Not a natural feature of the local geology, little is known about why these totems have been placed there or what their purpose is.
Despite this, the stones have been dated to the same age as the Jars at Phonsavan, and may be a relic of the same civilisation. Like the Jars, speculation is generally that their function was funerary.
Signage at the site explains the site's history. There is a simple hut at the entrance. While no fee is currently being charged, we were told that it officially it's supposed to be.
The Tourism Office organises treks and tours that take in the Stone Park, either as a direct visit, or in conjunction with other local activities, such as a waterfall and an overnight stay in a local village. A couple of guesthouses also hire out a car and driver so you can do it independently.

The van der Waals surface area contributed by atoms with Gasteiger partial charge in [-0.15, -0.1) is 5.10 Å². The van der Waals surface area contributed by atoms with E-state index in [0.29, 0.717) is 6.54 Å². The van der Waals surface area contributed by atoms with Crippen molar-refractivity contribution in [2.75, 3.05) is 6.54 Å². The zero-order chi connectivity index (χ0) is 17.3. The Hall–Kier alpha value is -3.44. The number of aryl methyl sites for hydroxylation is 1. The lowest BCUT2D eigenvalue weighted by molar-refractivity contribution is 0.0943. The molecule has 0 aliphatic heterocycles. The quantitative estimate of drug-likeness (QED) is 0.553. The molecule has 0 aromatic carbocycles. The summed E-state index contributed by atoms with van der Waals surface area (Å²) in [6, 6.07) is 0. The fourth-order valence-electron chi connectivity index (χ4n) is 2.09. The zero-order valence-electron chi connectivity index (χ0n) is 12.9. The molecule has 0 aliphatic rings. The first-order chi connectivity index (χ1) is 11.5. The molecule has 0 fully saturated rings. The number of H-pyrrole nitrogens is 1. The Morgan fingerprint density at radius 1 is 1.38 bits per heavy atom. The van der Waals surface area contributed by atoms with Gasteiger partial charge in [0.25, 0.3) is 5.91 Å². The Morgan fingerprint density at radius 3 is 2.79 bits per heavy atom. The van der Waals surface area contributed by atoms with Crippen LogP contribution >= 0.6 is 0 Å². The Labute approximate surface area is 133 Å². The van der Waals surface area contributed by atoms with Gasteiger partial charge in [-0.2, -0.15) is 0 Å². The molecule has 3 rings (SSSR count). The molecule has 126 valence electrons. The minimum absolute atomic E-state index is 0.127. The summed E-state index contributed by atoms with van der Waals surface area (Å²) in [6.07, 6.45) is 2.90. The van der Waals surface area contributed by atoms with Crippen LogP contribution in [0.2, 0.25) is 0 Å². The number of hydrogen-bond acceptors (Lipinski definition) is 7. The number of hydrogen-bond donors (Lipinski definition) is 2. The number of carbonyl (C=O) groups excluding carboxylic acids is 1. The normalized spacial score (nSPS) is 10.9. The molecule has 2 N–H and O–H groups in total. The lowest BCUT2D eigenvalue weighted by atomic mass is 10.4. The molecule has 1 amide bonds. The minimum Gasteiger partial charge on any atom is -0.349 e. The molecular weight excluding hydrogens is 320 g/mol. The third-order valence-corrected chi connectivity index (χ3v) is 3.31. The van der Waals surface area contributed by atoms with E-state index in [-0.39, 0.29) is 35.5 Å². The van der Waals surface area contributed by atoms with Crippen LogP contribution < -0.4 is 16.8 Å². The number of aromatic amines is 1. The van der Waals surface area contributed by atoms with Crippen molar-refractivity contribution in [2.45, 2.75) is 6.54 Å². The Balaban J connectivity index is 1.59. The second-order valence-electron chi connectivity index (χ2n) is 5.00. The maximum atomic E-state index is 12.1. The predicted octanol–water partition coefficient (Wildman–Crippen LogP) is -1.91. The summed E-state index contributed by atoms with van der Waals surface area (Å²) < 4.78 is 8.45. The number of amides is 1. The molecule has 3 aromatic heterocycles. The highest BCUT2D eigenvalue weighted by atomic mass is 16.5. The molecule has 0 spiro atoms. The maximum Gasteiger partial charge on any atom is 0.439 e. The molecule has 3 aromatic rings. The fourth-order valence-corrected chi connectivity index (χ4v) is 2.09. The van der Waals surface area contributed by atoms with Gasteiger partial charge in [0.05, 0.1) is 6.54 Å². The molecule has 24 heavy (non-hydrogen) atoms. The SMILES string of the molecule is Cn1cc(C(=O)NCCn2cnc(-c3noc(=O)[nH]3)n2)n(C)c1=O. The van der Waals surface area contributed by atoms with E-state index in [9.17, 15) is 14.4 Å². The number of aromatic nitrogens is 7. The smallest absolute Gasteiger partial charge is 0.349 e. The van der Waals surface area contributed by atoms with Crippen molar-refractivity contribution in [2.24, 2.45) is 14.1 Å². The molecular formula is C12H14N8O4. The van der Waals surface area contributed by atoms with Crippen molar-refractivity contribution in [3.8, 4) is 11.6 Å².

Alternatively, it is possible to take the public bus to Ban Phao from the bus station on the hill departing at either 07:30 or 08:00. These buses are bound for Luang Prabang and speed past the park turn off â€“ negotiate with the ticket office to take you.
If the ticket office won't take you, look for a songthaew heading that way. It's a six-kilometre walk from the signposted turn off in Ban Phao to the stones. Buses zooming along the road to Sam Neua will pass Ban Phao at about 17:00, but it's best to be at the road by about 16:00 to ensure you catch one. They are en route from Luang Prabang and Phonsavan and you will need to flag one down.
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